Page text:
Receptive Music Therapy Helps Decrease Behavioral Symptoms of Dementia

July 27, 2018 | Aging Services Risk, Quality, & Safety Guidance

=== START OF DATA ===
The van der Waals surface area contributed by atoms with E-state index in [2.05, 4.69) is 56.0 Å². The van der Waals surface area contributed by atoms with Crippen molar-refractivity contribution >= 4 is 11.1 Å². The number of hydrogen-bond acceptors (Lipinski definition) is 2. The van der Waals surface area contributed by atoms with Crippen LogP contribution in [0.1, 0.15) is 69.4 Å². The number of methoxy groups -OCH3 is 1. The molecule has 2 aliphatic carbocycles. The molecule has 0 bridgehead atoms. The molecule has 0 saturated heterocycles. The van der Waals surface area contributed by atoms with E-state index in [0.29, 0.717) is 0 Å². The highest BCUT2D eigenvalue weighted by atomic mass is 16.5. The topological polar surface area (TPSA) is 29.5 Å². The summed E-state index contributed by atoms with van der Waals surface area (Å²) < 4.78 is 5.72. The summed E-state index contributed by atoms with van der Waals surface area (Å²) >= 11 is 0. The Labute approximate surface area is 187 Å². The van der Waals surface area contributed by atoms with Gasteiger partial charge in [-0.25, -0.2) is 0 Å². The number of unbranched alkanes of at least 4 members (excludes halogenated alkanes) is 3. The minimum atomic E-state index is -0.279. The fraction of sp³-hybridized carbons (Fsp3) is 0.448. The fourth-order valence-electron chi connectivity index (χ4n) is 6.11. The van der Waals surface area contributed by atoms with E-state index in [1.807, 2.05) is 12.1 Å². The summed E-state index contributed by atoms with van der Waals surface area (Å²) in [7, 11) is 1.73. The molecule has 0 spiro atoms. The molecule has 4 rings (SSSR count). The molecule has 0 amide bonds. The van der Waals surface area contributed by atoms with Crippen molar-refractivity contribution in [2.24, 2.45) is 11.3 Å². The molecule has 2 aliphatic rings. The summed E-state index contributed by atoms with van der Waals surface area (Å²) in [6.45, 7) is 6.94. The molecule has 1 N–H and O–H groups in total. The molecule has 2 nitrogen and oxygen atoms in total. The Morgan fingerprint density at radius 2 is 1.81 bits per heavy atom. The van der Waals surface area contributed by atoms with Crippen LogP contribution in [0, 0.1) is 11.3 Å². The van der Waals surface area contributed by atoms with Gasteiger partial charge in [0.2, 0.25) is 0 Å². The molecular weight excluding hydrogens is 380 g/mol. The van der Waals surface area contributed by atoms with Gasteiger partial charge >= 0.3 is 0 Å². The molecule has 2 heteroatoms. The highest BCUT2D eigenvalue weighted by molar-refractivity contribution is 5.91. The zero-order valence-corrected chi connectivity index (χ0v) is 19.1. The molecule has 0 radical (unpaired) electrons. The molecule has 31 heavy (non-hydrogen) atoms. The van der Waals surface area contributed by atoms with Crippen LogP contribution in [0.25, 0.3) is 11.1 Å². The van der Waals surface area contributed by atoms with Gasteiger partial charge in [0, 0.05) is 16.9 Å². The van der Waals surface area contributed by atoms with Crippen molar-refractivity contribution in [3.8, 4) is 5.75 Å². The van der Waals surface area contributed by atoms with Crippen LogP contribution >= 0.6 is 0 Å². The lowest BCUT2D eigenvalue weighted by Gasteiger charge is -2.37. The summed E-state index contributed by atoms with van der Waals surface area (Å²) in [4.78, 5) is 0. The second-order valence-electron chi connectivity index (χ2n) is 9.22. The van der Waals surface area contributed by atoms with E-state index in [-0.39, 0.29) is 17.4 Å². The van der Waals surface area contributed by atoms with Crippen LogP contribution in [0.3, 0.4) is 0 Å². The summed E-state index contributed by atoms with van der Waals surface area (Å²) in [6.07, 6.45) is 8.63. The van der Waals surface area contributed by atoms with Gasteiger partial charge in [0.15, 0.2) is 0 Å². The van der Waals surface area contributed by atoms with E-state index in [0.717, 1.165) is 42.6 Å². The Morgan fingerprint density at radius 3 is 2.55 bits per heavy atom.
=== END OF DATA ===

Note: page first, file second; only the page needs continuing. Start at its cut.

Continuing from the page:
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​Many studies have demonstrated that music therapy can relieve behavioral and psychosocial symptoms of dementia, but a systematic review and meta-analysis published in the July 2018 issue of JAMDA found that receptive music therapy is more effective than interactive music therapy. Interactive music therapy involves participants playing musical instruments such as hand bells under the supervision of a licensed therapist or trained healthcare provider, typically in a group setting. Receptive music therapy involves participants listening to their preferred music, usually in a quiet or individual setting, and can be self-administered. This study aimed to compare and evaluate the effects of interactive and receptive music therapies, analyzing data from 38 trials involving 1,418 older adults with dementia that measured the therapies' effects on cognitive function, apathy, anxiety symptoms, depressive symptoms, agitation, and behavioral problems using a clinical assessment scale.

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